In the instant case there are no disputed questions of fact as to the events that transpired among the parties. All parties agree that Moll was involved in the contractual negotiations which resulted in the June 15, 1976, written contract between South Central and Southern Indiana and that Moll prepared and signed the written release of July 16, 1976, which released any and all claims held by Southern Indiana against South Central or its officers or directors (Bock and Malloy) "for any act, transaction, occurrence, or course of dealings between the parties, or their officers, directors, agents, or employees." Moll now contends, however, that the trial court's disposition of the issue of the release was premature, since a release is an affirmative defense which defendants must plead and prove and that because the defendants have not yet filed an answer, the question of the validity of the release is not properly at issue. We disagree. In considering a motion for summary judgment the trial court may consider any evidence that may be properly admitted during the trial. See, Middelkamp v. Hanewich, (1977) 173 Ind. App. 571, 364 N.E.2d 1024, trans. den.; Podgorny v. Great Central Insurance Co., supra; T.R. 56(C), (E). In addition, this court has found that a party has the burden of establishing his affirmative defenses in summary judgment proceedings. See, Flynn v. Klineman, (1980) Ind. App., 403 N.E.2d 1117. We find the July release, which was affirmatively raised by appellees, to have been properly at issue for consideration by the trial court upon a motion for summary judgment.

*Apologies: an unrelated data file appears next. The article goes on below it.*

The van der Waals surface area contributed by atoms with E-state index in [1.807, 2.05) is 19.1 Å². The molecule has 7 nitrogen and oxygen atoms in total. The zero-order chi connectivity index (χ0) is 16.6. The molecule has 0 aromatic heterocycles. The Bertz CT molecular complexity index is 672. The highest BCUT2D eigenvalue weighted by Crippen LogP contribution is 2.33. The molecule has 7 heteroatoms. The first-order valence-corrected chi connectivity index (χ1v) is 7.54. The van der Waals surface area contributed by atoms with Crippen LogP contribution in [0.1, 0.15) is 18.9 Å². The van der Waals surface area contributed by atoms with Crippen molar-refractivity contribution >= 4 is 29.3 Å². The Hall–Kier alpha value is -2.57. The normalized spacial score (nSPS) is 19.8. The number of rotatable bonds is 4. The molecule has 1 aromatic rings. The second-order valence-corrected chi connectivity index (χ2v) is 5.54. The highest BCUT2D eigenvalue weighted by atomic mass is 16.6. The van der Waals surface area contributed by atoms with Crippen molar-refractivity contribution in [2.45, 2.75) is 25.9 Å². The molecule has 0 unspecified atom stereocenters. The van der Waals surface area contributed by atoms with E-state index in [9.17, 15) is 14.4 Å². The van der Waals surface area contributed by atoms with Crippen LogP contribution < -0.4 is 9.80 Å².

Appellant complains further that even if the release is in fact properly before the court the operative words of the release apply only to the corporation, Southern Indiana, not to the plaintiff in his individual capacity, and thus that there is a material issue of fact as to whether the intent of the parties was to release any claims of appellant as an individual. We disagree with appellant that the wording of the release does not on its face and when given its plain meaning effect a complete release of appellant both as an agent of Southern Indiana and as an individual. The release was drafted by Moll's attorney, delivered by Moll to Bock and Malloy, and signed by Moll; therefore it should be most strictly construed against Moll. Assuming, however, arguendo, that this release is not applicable to Moll because he has a separate cause of action against appellees on a separate contract, totally unrelated to the transaction raised affirmatively by appellees, Moll fails to show us in his complaint, affidavit, or depositions any fact, such as a meeting or transaction among the parties, to support even an inference of an agreement aside from the June 15 contract and release raised by appellees. Although two depositions of Moll were taken by appellees, the only facts Moll brings forth which involve his interactions with South Central, Bock or Malloy involve him as an agent or employee (sales coordinator and head of marketing) of Southern Indiana. From his first deposition it is clear that Moll took no part in the initial conversations of his colleagues, Fulkerson and Barabee, with Bock and Malloy in Evansville and that he was approached as an investor only after this initial meeting. No personal contract had arisen therefore between Moll and South Central or between Moll and Bock and/or Malloy prior to the first time Moll met Bock and Malloy in Paducah, Kentucky, on June 15, 1976, when the contract between Southern Indiana and South Central was executed. It is an elementary rule of law that all negotiations and agreements prior to or contemporaneous with the execution of a written contract are merged in the final memorandum and that parol evidence will not be admitted to expand, contract, or contradict the written instrument. Thus, if Moll's action in contract purports to arise from the June 15th meeting it must be included in the written memorandum of those negotiations and agreements arrived at prior to or contemporaneously with the execution of the contract. The only other interaction which Moll had with South Central, Bock, and Malloy appears from his depositions to have been the visit he paid them on July 14, 1976, at which time he presented them with the release which his attorney had prepared and which they signed at that time. No other facts of personal contacts, arrangements, or agreements are presented to us by Moll. In fact, the affidavit which he attached to his "Brief in Opposition to Motion for Summary Judgment or to Dismiss Amended Complaint" is purely conclusory in nature and provides us with no facts which would give rise to any inference of a relationship between the parties to this action other than one based on their dealings in behalf of Southern Indiana and South Central. While we subscribe to the proposition that a party against whom a motion for summary judgment is made need not divulge his entire case, Pan Am World Airways, Inc. v. Local Readers Service, Inc., (1968) 143 Ind. App. 370, 240 N.E.2d 552, he must come forth with specific facts which show that there is a genuine issue for trial. Whipple v. Dickey, (1980) Ind. App., 401 N.E.2d 787. Here all that appellant's affidavit does is restate the allegations of his original complaint. A party opposing a motion for summary judgment may not rest on the mere allegations of his pleadings, but must diligently contest the motion. Id.; Otte v. Tessman, (1980) Ind. App., 412 N.E.2d 1223, (petition for transfer pending). Briefs are not pleadings for purposes of summary judgment, Apple v. Apple, (1971) 149 Ind. App. 529, 274 N.E.2d 402, trans. den. (1972), and a trial court may not consider facts set forth in a brief when granting summary judgment. Equitable Life Assur. Soc. of U.S. v. Crowe, (1976) 170 Ind. App. 677, 354 N.E.2d 772. Even were this not the case, there are no facts in appellant's briefs, either those presented to the court below or to this court on appeal, from which an inference might arise supporting an issue of fact in the relationship among the parties other than those set forth above involving both corporations. Having resolved any doubt with regard to the facts in favor of the appellant, we find that after a thorough review of the pleadings, depositions, exhibits, and affidavits presented in this case there was no genuine issue of material fact concerning either the existence of a personal contract separate and apart from that executed on behalf of the corporations on June 15, 1976, or the intention that subsequent release executed on July 14, 1976, release all parties involved in the two corporations.